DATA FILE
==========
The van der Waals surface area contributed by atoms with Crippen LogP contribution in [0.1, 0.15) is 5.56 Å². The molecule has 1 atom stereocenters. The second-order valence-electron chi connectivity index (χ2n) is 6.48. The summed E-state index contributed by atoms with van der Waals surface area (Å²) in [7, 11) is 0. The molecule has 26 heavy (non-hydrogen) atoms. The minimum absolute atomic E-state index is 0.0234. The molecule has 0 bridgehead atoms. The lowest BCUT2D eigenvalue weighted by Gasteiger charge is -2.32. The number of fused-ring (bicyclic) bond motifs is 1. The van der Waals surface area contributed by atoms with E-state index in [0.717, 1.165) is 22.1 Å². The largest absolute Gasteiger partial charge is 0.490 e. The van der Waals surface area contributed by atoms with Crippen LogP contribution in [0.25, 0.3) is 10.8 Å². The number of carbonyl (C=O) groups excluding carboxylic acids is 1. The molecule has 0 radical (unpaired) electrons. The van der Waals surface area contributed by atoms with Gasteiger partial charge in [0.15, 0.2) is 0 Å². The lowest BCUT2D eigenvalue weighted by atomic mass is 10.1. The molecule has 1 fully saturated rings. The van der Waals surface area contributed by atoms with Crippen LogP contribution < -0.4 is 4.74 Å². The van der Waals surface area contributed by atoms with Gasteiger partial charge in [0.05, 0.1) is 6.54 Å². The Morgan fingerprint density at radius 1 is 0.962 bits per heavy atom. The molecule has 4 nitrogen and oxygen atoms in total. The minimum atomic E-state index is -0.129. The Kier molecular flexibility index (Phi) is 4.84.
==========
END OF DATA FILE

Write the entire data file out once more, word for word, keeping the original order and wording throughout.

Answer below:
The van der Waals surface area contributed by atoms with Crippen LogP contribution in [0.1, 0.15) is 5.56 Å². The molecule has 1 atom stereocenters. The second-order valence-electron chi connectivity index (χ2n) is 6.48. The summed E-state index contributed by atoms with van der Waals surface area (Å²) in [7, 11) is 0. The molecule has 26 heavy (non-hydrogen) atoms. The minimum absolute atomic E-state index is 0.0234. The molecule has 0 bridgehead atoms. The lowest BCUT2D eigenvalue weighted by Gasteiger charge is -2.32. The number of fused-ring (bicyclic) bond motifs is 1. The van der Waals surface area contributed by atoms with E-state index in [0.717, 1.165) is 22.1 Å². The largest absolute Gasteiger partial charge is 0.490 e. The van der Waals surface area contributed by atoms with Crippen LogP contribution in [0.25, 0.3) is 10.8 Å². The number of carbonyl (C=O) groups excluding carboxylic acids is 1. The molecule has 0 radical (unpaired) electrons. The van der Waals surface area contributed by atoms with Gasteiger partial charge in [0.15, 0.2) is 0 Å². The lowest BCUT2D eigenvalue weighted by atomic mass is 10.1. The molecule has 1 fully saturated rings. The van der Waals surface area contributed by atoms with Crippen LogP contribution < -0.4 is 4.74 Å². The van der Waals surface area contributed by atoms with Gasteiger partial charge in [0.05, 0.1) is 6.54 Å². The Morgan fingerprint density at radius 1 is 0.962 bits per heavy atom. The molecule has 4 nitrogen and oxygen atoms in total. The minimum atomic E-state index is -0.129. The Kier molecular flexibility index (Phi) is 4.84.